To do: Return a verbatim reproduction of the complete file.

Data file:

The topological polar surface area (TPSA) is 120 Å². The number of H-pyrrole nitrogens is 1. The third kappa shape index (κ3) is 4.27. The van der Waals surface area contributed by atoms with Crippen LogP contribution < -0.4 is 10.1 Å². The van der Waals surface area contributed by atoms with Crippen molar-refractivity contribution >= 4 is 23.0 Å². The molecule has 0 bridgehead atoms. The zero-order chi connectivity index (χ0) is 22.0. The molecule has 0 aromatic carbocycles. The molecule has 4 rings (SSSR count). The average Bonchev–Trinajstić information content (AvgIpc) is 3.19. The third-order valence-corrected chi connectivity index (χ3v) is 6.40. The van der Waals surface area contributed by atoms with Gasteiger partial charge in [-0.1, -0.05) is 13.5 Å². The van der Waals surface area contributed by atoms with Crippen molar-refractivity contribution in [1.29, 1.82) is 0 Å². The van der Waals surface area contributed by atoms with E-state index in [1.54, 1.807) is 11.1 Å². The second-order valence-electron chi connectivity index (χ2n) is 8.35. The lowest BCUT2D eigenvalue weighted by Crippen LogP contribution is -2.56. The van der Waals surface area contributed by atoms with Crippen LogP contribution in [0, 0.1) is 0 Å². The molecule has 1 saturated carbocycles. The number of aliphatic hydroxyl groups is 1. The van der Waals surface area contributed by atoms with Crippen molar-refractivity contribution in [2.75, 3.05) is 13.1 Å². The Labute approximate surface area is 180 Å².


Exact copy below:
The topological polar surface area (TPSA) is 120 Å². The number of H-pyrrole nitrogens is 1. The third kappa shape index (κ3) is 4.27. The van der Waals surface area contributed by atoms with Crippen LogP contribution < -0.4 is 10.1 Å². The van der Waals surface area contributed by atoms with Crippen molar-refractivity contribution >= 4 is 23.0 Å². The molecule has 0 bridgehead atoms. The zero-order chi connectivity index (χ0) is 22.0. The molecule has 0 aromatic carbocycles. The molecule has 4 rings (SSSR count). The average Bonchev–Trinajstić information content (AvgIpc) is 3.19. The third-order valence-corrected chi connectivity index (χ3v) is 6.40. The van der Waals surface area contributed by atoms with Gasteiger partial charge in [-0.1, -0.05) is 13.5 Å². The van der Waals surface area contributed by atoms with Crippen molar-refractivity contribution in [1.29, 1.82) is 0 Å². The van der Waals surface area contributed by atoms with E-state index in [1.54, 1.807) is 11.1 Å². The second-order valence-electron chi connectivity index (χ2n) is 8.35. The lowest BCUT2D eigenvalue weighted by Crippen LogP contribution is -2.56. The van der Waals surface area contributed by atoms with Crippen LogP contribution in [0, 0.1) is 0 Å². The molecule has 1 saturated carbocycles. The number of aliphatic hydroxyl groups is 1. The van der Waals surface area contributed by atoms with Crippen molar-refractivity contribution in [2.75, 3.05) is 13.1 Å². The Labute approximate surface area is 180 Å².